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Rush - Caress of Steel CD (album) cover




Heavy Prog

3.55 | 1444 ratings

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4 stars Well, at least one can't say Rush lacked ambition. While most young prog bands tended to work on their composition skills for three or four albums before tackling a sidelong epic, Rush only waited till they'd done two albums before jumping into the murky waters of side long epics. Of course, they also decided to add a song that was "merely" twelve minutes long. These two songs take up easily over half of the album. The rest of the album is three hard rock songs, put at the beginning of the album. One of those songs is called "I Think I'm Going Bald." So, two songs over ten minutes, one of which is nearly twenty. Three hard rock songs, one of which is called "I Think I'm Going Bald." The lyrics are also typically bad Peart, and sometimes even worse. Oh, and the production here has taken a turn for the worse. I swear the band actually recorded this album underwater. And yet, I give the album four, my, the times they are a-changin', brother.

Okay, let me justify my position. I'll start with the hard rock songs, as they're bunched into the beginning of the album. These three songs are three of the best straight up hard rock songs Rush ever did. Bastile Day is a powerful way to open the album. The introduction to the song is creative (and integrates quickly strummed acoustic guitar) the riff is memorable, the chorus is well constructed, and the melody impressive. Songwriting is beginning to become easier for these guys and it shows. Oh, and the lyrics are about Bastille Day, which is the celebration of the storming of the Bastille prison during the French Revolution. Not great lyrics, but not awful.

"I Think I'm Going Bald" on the other hand has completely horrendous lyrics. In a band where all three members of the band had long hair and facial's a song about the fear of growing old. But the fact that this group of twenty something's approached this topic in THIS fashion...well, it's not good. But the song is musically strong. The riffs are good, the melodies are interesting, and Geddy screams a lot. Classic Rush.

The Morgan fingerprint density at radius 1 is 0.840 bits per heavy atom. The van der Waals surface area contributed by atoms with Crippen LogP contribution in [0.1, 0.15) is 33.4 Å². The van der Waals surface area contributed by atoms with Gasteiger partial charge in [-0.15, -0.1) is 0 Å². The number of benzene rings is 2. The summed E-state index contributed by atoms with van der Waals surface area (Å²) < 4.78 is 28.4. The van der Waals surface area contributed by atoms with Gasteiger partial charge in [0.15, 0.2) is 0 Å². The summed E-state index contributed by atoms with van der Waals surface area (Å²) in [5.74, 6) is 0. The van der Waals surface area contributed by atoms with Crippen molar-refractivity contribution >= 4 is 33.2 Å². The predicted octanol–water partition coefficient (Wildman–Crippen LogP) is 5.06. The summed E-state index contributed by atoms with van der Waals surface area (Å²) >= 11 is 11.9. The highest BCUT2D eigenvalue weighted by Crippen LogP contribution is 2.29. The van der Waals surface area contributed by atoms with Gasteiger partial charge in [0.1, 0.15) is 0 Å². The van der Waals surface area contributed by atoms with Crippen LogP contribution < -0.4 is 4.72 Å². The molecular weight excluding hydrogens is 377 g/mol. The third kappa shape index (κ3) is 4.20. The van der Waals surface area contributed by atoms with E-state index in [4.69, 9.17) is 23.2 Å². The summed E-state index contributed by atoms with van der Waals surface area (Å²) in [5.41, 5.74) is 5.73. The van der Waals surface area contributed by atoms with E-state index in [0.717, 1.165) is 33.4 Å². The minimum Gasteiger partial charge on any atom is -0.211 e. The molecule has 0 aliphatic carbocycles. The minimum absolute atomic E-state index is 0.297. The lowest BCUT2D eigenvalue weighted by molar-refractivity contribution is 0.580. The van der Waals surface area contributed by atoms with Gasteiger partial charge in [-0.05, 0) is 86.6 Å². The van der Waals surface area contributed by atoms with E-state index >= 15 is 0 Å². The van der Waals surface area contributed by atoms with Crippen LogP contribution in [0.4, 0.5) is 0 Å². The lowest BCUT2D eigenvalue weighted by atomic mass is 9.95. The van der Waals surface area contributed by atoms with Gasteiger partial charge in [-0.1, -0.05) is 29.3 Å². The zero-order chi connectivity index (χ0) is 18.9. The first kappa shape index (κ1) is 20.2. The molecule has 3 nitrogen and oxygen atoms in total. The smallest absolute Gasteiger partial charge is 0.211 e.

Lakeside Park is another classic Rush song. A bit nostalgic, with some more well constructed riffs, melodies, and pretty good dynamics. The song has softer parts contrasted with harder parts. Rush was getting really good at writing these types of songs. They probably could have stuck to this style and still been succesful and interesting.

However, all that goes out the window with the next song, "The Necromancer." Reading this title scared me silly. Peart writing about a necromancer? It was silly when Peter Hammill did it, and he's ten times the lyricist that Peart ever will be. But the song works. The lyrics are actually pretty minimal, mostly consisting of a slowed down voice narrating the story. To some people, this is in bad taste, and it is a pretty silly idea. But it helps keep the words to a minimum, as the band explores some interesting musical ideas, riffs, and progressions. I wouldn't say that the song is a prog rock masterpiece, or that it flows all that well, but the band didn't embarass themselves, and with such an ambitious first try, it could have been easy to do just that.

The Fountain Of Lamneth is less succesful, but I think that's mostly because of the length. And the fact that it has more lyrics. I always cringe when Geddy sings in early Rush, but not because of his voice: it's because of the lyrics. And these are typical Peart fantasy nonsense, too blunt to be captiviating, but too serious and in your face to be ignored. The song has some great moments, and flows better, in a sense, than The Necromancer, but it's not as good. However, I will say that it is, again, not a complete embarassment.

So, three hard rock classics, and two decent to great progressive songs help make this album interesting, at least, but why do I consider this album essential to a prog collection? Simple: the production. I mentioned that the production was awful earlier, and it is very awful. But there's something about that production and the mood of these songs that work. It's murky, dark, and blurs the edges around a lot of the harder material. It makes the more difficult and arty sections in the prog songs difficult to discern and confusing. However, it works to the album's advantage. There is something dark and moody about those hard rock songs as a result of this botched production, something that makes them seem like more than "just" rock songs. They aren't, but the mood of the songs changes to a much more darker feel, even in "I Think I'm Going Bald." And the longer songs benefit the most from the production. Without a distinct edge to the instruments, it makes them feel more unworldly and strange. The lack of production sheen makes the album feel like it was recorded underground, underwater, or somewhere else mysterious and far away.

Okay, I'm perhaps overstating the appeal of the awful production. But I do feel like it does benefit the album. So in many ways, the album is accidentially essential. Besides, isn't it fun to hear a bunch of ambitous long haired guys try to become progressive and almost make it? Sure it is!

SonicDeath10 | 4/5 |


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